When we reviewed their sales process and online presence, we revealed that this company gave little insight as to the benefit of the products or features on their very limited content website. Instead, it offered a “FREE 30 Day Trial” as a means to get those chasing free information into their CRM.
As the software helps customers organise their share portfolios once the prospect had use of the tool for 30 days and during that free trial, the prospect was contacted more than five times and spammed twice a week with email inviting them to attend webinars and pod casts.
What this client should have offered instead is holistic and detailed overviews of key aspects of the solution that solve a particular pain point likely to queried on Google, encouraging live demos and selling actively during those calls.

 

Striking the right balance between contacting customers too much and too little requires understanding their stated and actual needs. There should be a clear strategy for reaching out to customers based on needs and profit potential, with nurture campaigns dictating how frequent is best.
When you think about building valuable relationships with your customers, your sales reps are critical players on the front lines. But are they getting the basics right? Your future customers want to be contacted just enough, not spammed to death.
Your team of sales representatives should know your products or services comprehensively and how your offering stacks up with those of their competitors.
Clients need information on exactly how a product or service will make them more successful. And while they may say price is one of their biggest concerns a satisfying sales experience is ultimately more important.

 

Here are three way you can improve your customer experience during the sales process:

1. Enable Your Prospect.

Can your prospect self educate, learning about your features and benefits at 3am in their sweatpants in seat 3B flying somewhere over Islamabad on Etihad on their IPad? Is your website mobile friendly? Does it deliver value 24 hours per day, 7 days per week? Consider that  50% of consumer time online is spent engaging with custom content. (Source:HubSpot). If you don’t have answers on your website, your competitor will.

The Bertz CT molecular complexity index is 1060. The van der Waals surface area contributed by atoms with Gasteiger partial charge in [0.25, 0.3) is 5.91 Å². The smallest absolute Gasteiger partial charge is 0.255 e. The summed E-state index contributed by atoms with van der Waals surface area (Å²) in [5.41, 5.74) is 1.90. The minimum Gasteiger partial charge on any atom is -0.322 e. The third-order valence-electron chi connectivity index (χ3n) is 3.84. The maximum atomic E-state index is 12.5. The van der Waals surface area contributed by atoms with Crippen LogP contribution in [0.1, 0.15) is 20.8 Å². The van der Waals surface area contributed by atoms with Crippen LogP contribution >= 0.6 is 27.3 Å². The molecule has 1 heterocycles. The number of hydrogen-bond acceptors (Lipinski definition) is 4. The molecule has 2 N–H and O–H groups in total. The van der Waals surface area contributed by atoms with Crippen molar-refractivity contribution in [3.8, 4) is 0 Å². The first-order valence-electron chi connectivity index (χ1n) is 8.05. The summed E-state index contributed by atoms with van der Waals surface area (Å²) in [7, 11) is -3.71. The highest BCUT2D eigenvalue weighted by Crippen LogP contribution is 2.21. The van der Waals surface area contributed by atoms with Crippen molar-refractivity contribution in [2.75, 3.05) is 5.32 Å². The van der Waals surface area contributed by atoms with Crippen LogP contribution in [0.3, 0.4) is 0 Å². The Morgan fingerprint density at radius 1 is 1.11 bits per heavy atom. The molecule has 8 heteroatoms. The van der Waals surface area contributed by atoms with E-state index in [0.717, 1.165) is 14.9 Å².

2. Practice “Youtility”. 

Youtility

Be genuinely helpful by answering common pain point questions and organically become the most credible and trusted expert in your field earning the right to attention and relationship.

 

 

 

 

 

 

 

3. Personalise the Process. 

Make your marketing memorable to the end user. Create online buyer personas, identify what each of your customer types need to move through your sales funnel and take the next step. Then develop scenarios or ‘click paths’ so that you can elegantly guide your customer towards the solutions they need. Treat your customers like individuals, and make your message sound like a lovers voice, not a douchebag.

 

For your potential customers  your online sales activities should be as good or better than those they would experience in real life. The connected consumer expects you to be open and available to help them solve their problems 24/7 – 365 days a year. Consolidate your sales process by bridging the chasm between your on and offline sales to experience increased revenue and create nurture campaigns that make buying from you more pleasant.

Got a tip to increasing online sales? Share it with me in the comments!

Google

 

About the Author

Stephenie RodriguezStephenie Rodriguez founded Mighty Media Group in 2004 and is currently the company’s Chief Executive Officer. She is also the former publisher of Ocean Drive Magazine (Australia), a speaker and futurist on all aspects of social technology, an evangelist of engagement, and has advised companies including ClubMed Asia/Pacific, SSP – The Food Travel Experts, Austereo, JR/DutyFree, Radar Group of Companies, Transfield, Allied Mills, ClubMed, Income Solutions, and Bayer (Berocca), Toyota, Mercedes Benz, and the UN FAO. You’re likely to find her Tweeting here @digitalgodess or present at events such as #SXSWi, #TFWA, #Tedx and #SocialBiz.


Leave a reply